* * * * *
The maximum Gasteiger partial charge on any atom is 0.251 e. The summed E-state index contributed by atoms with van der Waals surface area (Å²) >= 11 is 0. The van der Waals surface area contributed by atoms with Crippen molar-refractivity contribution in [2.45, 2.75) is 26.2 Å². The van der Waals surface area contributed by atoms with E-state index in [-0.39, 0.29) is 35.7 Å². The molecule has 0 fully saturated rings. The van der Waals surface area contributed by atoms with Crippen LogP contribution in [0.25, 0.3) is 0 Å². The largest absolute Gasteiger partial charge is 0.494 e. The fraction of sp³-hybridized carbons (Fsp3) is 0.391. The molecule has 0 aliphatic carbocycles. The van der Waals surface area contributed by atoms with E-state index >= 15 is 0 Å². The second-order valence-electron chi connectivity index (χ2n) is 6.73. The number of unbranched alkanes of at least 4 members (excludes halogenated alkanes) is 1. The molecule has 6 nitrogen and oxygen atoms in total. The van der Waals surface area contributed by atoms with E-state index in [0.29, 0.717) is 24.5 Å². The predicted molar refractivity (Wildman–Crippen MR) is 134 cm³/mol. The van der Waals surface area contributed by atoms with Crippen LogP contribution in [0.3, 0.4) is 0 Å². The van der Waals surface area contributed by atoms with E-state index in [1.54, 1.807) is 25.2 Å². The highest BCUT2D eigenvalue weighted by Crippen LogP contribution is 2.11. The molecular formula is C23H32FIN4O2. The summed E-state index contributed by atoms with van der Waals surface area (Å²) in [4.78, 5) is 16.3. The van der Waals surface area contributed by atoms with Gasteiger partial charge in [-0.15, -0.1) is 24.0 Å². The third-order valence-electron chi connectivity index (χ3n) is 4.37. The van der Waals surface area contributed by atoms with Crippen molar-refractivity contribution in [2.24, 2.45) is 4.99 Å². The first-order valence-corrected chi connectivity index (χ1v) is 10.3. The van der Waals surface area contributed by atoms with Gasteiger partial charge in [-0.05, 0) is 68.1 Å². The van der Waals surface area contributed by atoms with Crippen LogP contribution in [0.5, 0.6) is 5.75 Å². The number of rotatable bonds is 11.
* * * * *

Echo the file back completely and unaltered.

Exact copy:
The maximum Gasteiger partial charge on any atom is 0.251 e. The summed E-state index contributed by atoms with van der Waals surface area (Å²) >= 11 is 0. The van der Waals surface area contributed by atoms with Crippen molar-refractivity contribution in [2.45, 2.75) is 26.2 Å². The van der Waals surface area contributed by atoms with E-state index in [-0.39, 0.29) is 35.7 Å². The molecule has 0 fully saturated rings. The van der Waals surface area contributed by atoms with Crippen LogP contribution in [0.25, 0.3) is 0 Å². The largest absolute Gasteiger partial charge is 0.494 e. The fraction of sp³-hybridized carbons (Fsp3) is 0.391. The molecule has 0 aliphatic carbocycles. The van der Waals surface area contributed by atoms with E-state index >= 15 is 0 Å². The second-order valence-electron chi connectivity index (χ2n) is 6.73. The number of unbranched alkanes of at least 4 members (excludes halogenated alkanes) is 1. The molecule has 6 nitrogen and oxygen atoms in total. The van der Waals surface area contributed by atoms with E-state index in [0.29, 0.717) is 24.5 Å². The predicted molar refractivity (Wildman–Crippen MR) is 134 cm³/mol. The van der Waals surface area contributed by atoms with Crippen LogP contribution in [0.3, 0.4) is 0 Å². The van der Waals surface area contributed by atoms with E-state index in [1.54, 1.807) is 25.2 Å². The highest BCUT2D eigenvalue weighted by Crippen LogP contribution is 2.11. The molecular formula is C23H32FIN4O2. The summed E-state index contributed by atoms with van der Waals surface area (Å²) in [4.78, 5) is 16.3. The van der Waals surface area contributed by atoms with Gasteiger partial charge in [-0.15, -0.1) is 24.0 Å². The third-order valence-electron chi connectivity index (χ3n) is 4.37. The van der Waals surface area contributed by atoms with Crippen molar-refractivity contribution in [2.24, 2.45) is 4.99 Å². The first-order valence-corrected chi connectivity index (χ1v) is 10.3. The van der Waals surface area contributed by atoms with Gasteiger partial charge in [-0.05, 0) is 68.1 Å². The van der Waals surface area contributed by atoms with Crippen LogP contribution in [0.5, 0.6) is 5.75 Å². The number of rotatable bonds is 11.